Driverless shuttles navigate Netherlands roads
As part of a sustainability project, two driverless shuttle vehicles called WEpods are slated to begin running a regular route in Holland beginning in November; this marks the first time driverless vehicles the first autonomous, electric shuttles will be used on public roadways rather than special, dedicated lanes.
The pilot project, Citymobil2, is taking place in the province of Gelderland, Netherlands; the initial route will connect the Ede/Wageningen railway station and Wageningen University and Research Centre.
According to project organizers, “There are several initiatives with self driving vehicles all over the world like the Rotterdam Rivium shuttle bus, the Heathrow shuttles and the Masdar pods. However these vehicles operate on dedicated lanes. The Citymobil2 project is demonstrating self-driving vehicles on public roads with a steward on board. The WEpods project will operate on public roads in mixed traffic. A control room will monitor vehicle operation and safety, and initially a steward may accompany the guests in the vehicle. WEpods will initially focus on a fixed route, and can be extended to new routes and to other regions in the Netherlands, providing a quality leap for public transport.”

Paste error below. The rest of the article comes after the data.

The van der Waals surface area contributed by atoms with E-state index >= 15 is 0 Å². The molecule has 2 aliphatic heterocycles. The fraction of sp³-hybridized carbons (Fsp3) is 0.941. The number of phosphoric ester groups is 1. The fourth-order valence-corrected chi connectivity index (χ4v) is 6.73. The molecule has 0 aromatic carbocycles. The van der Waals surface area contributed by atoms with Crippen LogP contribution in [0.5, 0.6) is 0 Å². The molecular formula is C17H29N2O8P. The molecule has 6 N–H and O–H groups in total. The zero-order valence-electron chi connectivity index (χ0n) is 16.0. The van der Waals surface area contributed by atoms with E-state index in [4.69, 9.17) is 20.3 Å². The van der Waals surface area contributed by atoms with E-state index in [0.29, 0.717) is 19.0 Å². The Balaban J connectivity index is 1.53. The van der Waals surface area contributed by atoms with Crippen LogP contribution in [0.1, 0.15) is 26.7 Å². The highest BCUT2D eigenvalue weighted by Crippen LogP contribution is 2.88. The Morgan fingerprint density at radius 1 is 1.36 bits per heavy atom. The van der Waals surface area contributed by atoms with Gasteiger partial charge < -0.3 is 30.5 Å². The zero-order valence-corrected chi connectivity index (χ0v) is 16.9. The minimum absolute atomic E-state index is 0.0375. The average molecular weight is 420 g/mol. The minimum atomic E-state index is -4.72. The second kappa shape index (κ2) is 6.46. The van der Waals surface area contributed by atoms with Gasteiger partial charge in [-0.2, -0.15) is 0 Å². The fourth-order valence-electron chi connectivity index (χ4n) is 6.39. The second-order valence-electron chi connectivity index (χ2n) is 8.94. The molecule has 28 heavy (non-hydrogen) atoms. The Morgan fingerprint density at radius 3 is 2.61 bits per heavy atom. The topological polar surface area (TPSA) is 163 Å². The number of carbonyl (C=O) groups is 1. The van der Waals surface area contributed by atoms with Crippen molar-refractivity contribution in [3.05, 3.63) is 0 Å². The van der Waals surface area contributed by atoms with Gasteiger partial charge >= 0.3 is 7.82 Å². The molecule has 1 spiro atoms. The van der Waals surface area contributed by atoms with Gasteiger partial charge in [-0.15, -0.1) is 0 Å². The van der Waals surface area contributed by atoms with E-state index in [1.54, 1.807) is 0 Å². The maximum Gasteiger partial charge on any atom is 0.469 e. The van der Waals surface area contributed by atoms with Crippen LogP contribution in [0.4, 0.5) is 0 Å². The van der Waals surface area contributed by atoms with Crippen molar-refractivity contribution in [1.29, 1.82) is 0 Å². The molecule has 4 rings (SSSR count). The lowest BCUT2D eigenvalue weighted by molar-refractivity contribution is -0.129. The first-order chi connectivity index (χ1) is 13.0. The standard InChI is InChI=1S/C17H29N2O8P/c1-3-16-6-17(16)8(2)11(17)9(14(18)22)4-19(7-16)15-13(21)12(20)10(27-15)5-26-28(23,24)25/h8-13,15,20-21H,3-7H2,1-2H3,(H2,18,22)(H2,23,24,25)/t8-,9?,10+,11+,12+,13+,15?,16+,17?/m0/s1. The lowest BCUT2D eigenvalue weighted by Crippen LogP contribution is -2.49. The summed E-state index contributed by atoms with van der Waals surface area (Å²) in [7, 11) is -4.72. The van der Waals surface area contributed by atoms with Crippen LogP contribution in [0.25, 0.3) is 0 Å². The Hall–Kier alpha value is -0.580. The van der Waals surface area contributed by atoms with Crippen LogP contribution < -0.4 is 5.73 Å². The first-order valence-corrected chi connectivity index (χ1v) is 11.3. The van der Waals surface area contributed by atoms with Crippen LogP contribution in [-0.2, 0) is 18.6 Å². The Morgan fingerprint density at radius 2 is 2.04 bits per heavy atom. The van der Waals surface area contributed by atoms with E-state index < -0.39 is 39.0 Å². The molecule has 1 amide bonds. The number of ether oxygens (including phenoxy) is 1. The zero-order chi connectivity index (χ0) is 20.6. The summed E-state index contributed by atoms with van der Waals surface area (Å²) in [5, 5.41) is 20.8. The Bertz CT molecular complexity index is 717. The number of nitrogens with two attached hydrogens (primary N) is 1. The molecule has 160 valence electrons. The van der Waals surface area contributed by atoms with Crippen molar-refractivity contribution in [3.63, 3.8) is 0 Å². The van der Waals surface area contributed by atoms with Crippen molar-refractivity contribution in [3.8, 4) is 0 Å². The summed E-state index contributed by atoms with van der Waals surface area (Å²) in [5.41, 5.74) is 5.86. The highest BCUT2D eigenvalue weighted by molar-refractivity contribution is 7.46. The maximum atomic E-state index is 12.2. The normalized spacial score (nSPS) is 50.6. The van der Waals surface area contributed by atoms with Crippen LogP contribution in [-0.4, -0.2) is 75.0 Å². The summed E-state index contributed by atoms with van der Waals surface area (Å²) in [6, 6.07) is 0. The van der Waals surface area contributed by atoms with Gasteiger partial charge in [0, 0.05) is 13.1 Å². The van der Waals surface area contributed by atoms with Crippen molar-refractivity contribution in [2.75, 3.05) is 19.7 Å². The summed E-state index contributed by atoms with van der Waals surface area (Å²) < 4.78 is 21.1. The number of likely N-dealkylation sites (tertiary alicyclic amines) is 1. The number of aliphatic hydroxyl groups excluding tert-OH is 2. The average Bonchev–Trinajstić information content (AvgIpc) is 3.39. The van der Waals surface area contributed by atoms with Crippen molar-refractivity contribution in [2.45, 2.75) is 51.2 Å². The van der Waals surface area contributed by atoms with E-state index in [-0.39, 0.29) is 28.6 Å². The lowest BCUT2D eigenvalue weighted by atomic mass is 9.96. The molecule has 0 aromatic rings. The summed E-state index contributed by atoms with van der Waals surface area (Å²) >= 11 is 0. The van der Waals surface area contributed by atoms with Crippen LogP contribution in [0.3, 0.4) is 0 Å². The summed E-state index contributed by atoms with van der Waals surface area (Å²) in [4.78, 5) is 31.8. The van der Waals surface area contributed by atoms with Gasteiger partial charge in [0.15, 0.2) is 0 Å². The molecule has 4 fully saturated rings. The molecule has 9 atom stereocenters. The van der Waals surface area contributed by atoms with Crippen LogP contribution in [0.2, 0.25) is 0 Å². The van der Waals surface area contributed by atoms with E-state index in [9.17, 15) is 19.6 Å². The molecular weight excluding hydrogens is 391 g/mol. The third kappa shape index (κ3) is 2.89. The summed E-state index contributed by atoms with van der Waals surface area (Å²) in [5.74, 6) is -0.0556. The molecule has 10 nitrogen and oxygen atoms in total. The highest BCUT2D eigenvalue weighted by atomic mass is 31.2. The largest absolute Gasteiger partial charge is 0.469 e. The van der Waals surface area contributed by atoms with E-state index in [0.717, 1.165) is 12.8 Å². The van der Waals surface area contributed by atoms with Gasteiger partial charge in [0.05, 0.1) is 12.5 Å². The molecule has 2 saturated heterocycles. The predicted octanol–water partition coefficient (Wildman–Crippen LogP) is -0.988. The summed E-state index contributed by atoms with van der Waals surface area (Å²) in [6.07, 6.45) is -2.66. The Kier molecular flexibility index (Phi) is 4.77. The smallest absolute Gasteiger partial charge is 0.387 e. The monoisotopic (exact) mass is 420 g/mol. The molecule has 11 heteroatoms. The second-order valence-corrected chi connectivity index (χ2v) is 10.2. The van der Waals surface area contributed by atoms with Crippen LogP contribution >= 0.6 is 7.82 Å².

According to the Telegraph, users can book a WEpod ride using a mobile app that will allow selection of starting and end points. The vehicles were designed by French-based EasyMile.
Citymobil2, funded by the European Union, supports automated transit options in Europe.